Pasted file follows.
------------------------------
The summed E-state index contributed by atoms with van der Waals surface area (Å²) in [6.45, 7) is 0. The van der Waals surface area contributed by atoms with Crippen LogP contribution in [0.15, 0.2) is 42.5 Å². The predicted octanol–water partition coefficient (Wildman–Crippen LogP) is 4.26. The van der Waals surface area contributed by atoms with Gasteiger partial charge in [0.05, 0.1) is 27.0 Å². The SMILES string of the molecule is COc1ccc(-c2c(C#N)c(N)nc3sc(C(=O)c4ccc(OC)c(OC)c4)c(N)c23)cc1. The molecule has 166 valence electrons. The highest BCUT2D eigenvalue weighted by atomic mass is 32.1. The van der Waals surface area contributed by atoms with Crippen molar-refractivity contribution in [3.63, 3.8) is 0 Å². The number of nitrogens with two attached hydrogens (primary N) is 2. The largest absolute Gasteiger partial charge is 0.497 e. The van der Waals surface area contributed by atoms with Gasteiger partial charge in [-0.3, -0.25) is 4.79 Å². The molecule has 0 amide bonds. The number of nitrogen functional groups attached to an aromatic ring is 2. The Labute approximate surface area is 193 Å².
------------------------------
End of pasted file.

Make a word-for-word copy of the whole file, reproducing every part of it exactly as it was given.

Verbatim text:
The summed E-state index contributed by atoms with van der Waals surface area (Å²) in [6.45, 7) is 0. The van der Waals surface area contributed by atoms with Crippen LogP contribution in [0.15, 0.2) is 42.5 Å². The predicted octanol–water partition coefficient (Wildman–Crippen LogP) is 4.26. The van der Waals surface area contributed by atoms with Gasteiger partial charge in [0.05, 0.1) is 27.0 Å². The SMILES string of the molecule is COc1ccc(-c2c(C#N)c(N)nc3sc(C(=O)c4ccc(OC)c(OC)c4)c(N)c23)cc1. The molecule has 166 valence electrons. The highest BCUT2D eigenvalue weighted by atomic mass is 32.1. The van der Waals surface area contributed by atoms with Crippen molar-refractivity contribution in [3.63, 3.8) is 0 Å². The number of nitrogens with two attached hydrogens (primary N) is 2. The largest absolute Gasteiger partial charge is 0.497 e. The van der Waals surface area contributed by atoms with Gasteiger partial charge in [-0.3, -0.25) is 4.79 Å². The molecule has 0 amide bonds. The number of nitrogen functional groups attached to an aromatic ring is 2. The Labute approximate surface area is 193 Å².